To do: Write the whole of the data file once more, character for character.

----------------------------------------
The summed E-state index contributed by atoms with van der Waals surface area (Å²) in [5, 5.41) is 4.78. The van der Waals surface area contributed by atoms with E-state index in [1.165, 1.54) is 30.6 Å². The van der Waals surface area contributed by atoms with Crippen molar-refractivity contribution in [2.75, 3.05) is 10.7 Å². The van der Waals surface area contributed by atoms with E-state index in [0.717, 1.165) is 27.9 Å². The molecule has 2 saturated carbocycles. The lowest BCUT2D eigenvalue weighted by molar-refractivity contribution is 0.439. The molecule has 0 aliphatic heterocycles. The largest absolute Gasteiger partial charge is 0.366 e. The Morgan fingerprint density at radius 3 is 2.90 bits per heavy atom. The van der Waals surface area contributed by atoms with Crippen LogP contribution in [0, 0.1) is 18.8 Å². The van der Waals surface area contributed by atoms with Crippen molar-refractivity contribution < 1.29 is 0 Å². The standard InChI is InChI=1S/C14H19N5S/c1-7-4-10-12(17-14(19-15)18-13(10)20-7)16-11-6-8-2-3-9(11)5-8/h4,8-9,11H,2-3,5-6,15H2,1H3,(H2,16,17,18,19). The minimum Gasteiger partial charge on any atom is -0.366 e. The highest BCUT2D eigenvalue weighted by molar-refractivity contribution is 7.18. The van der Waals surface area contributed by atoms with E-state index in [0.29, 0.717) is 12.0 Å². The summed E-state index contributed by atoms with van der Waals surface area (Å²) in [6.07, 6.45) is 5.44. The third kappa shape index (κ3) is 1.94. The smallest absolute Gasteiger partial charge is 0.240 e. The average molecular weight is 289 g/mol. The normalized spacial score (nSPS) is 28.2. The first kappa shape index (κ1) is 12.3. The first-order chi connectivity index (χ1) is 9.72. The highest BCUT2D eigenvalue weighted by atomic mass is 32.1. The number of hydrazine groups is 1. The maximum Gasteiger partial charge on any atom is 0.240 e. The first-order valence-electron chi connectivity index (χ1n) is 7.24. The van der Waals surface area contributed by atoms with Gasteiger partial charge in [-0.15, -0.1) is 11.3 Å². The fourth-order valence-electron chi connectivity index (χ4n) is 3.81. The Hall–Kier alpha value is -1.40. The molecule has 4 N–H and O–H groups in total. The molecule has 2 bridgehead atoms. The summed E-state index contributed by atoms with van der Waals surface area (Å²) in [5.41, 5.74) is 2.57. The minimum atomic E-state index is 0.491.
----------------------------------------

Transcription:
The summed E-state index contributed by atoms with van der Waals surface area (Å²) in [5, 5.41) is 4.78. The van der Waals surface area contributed by atoms with E-state index in [1.165, 1.54) is 30.6 Å². The van der Waals surface area contributed by atoms with Crippen molar-refractivity contribution in [2.75, 3.05) is 10.7 Å². The van der Waals surface area contributed by atoms with E-state index in [0.717, 1.165) is 27.9 Å². The molecule has 2 saturated carbocycles. The lowest BCUT2D eigenvalue weighted by molar-refractivity contribution is 0.439. The molecule has 0 aliphatic heterocycles. The largest absolute Gasteiger partial charge is 0.366 e. The Morgan fingerprint density at radius 3 is 2.90 bits per heavy atom. The van der Waals surface area contributed by atoms with Crippen LogP contribution in [0, 0.1) is 18.8 Å². The van der Waals surface area contributed by atoms with Crippen molar-refractivity contribution < 1.29 is 0 Å². The standard InChI is InChI=1S/C14H19N5S/c1-7-4-10-12(17-14(19-15)18-13(10)20-7)16-11-6-8-2-3-9(11)5-8/h4,8-9,11H,2-3,5-6,15H2,1H3,(H2,16,17,18,19). The minimum Gasteiger partial charge on any atom is -0.366 e. The highest BCUT2D eigenvalue weighted by molar-refractivity contribution is 7.18. The van der Waals surface area contributed by atoms with E-state index in [0.29, 0.717) is 12.0 Å². The summed E-state index contributed by atoms with van der Waals surface area (Å²) in [6.07, 6.45) is 5.44. The third kappa shape index (κ3) is 1.94. The smallest absolute Gasteiger partial charge is 0.240 e. The average molecular weight is 289 g/mol. The normalized spacial score (nSPS) is 28.2. The first kappa shape index (κ1) is 12.3. The first-order chi connectivity index (χ1) is 9.72. The highest BCUT2D eigenvalue weighted by atomic mass is 32.1. The number of hydrazine groups is 1. The maximum Gasteiger partial charge on any atom is 0.240 e. The first-order valence-electron chi connectivity index (χ1n) is 7.24. The van der Waals surface area contributed by atoms with Gasteiger partial charge in [-0.15, -0.1) is 11.3 Å². The fourth-order valence-electron chi connectivity index (χ4n) is 3.81. The Hall–Kier alpha value is -1.40. The molecule has 4 N–H and O–H groups in total. The molecule has 2 bridgehead atoms. The summed E-state index contributed by atoms with van der Waals surface area (Å²) in [5.41, 5.74) is 2.57. The minimum atomic E-state index is 0.491.